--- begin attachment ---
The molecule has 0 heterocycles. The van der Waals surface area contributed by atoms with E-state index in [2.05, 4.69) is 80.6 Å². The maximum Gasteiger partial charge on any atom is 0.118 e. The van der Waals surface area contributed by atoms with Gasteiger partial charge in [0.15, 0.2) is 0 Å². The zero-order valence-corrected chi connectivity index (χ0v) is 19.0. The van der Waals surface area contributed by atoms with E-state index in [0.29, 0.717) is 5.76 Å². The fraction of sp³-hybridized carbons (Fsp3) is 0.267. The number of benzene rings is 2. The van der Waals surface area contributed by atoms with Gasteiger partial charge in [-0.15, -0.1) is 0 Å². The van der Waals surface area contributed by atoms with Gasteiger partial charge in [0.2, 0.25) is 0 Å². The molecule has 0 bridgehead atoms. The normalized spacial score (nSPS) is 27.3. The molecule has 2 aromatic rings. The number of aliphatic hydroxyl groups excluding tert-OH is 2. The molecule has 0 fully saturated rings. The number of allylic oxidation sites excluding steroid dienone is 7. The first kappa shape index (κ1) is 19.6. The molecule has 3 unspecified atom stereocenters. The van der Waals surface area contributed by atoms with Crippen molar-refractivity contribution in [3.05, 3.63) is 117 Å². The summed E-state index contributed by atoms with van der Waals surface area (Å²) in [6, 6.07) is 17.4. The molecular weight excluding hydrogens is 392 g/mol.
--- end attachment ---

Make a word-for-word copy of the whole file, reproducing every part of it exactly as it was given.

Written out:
The molecule has 0 heterocycles. The van der Waals surface area contributed by atoms with E-state index in [2.05, 4.69) is 80.6 Å². The maximum Gasteiger partial charge on any atom is 0.118 e. The van der Waals surface area contributed by atoms with Gasteiger partial charge in [0.15, 0.2) is 0 Å². The zero-order valence-corrected chi connectivity index (χ0v) is 19.0. The van der Waals surface area contributed by atoms with E-state index in [0.29, 0.717) is 5.76 Å². The fraction of sp³-hybridized carbons (Fsp3) is 0.267. The number of benzene rings is 2. The van der Waals surface area contributed by atoms with Gasteiger partial charge in [-0.15, -0.1) is 0 Å². The van der Waals surface area contributed by atoms with Gasteiger partial charge in [0.2, 0.25) is 0 Å². The molecule has 0 bridgehead atoms. The normalized spacial score (nSPS) is 27.3. The molecule has 2 aromatic rings. The number of aliphatic hydroxyl groups excluding tert-OH is 2. The molecule has 0 fully saturated rings. The number of allylic oxidation sites excluding steroid dienone is 7. The first kappa shape index (κ1) is 19.6. The molecule has 3 unspecified atom stereocenters. The van der Waals surface area contributed by atoms with Crippen molar-refractivity contribution in [3.05, 3.63) is 117 Å². The summed E-state index contributed by atoms with van der Waals surface area (Å²) in [6, 6.07) is 17.4. The molecular weight excluding hydrogens is 392 g/mol.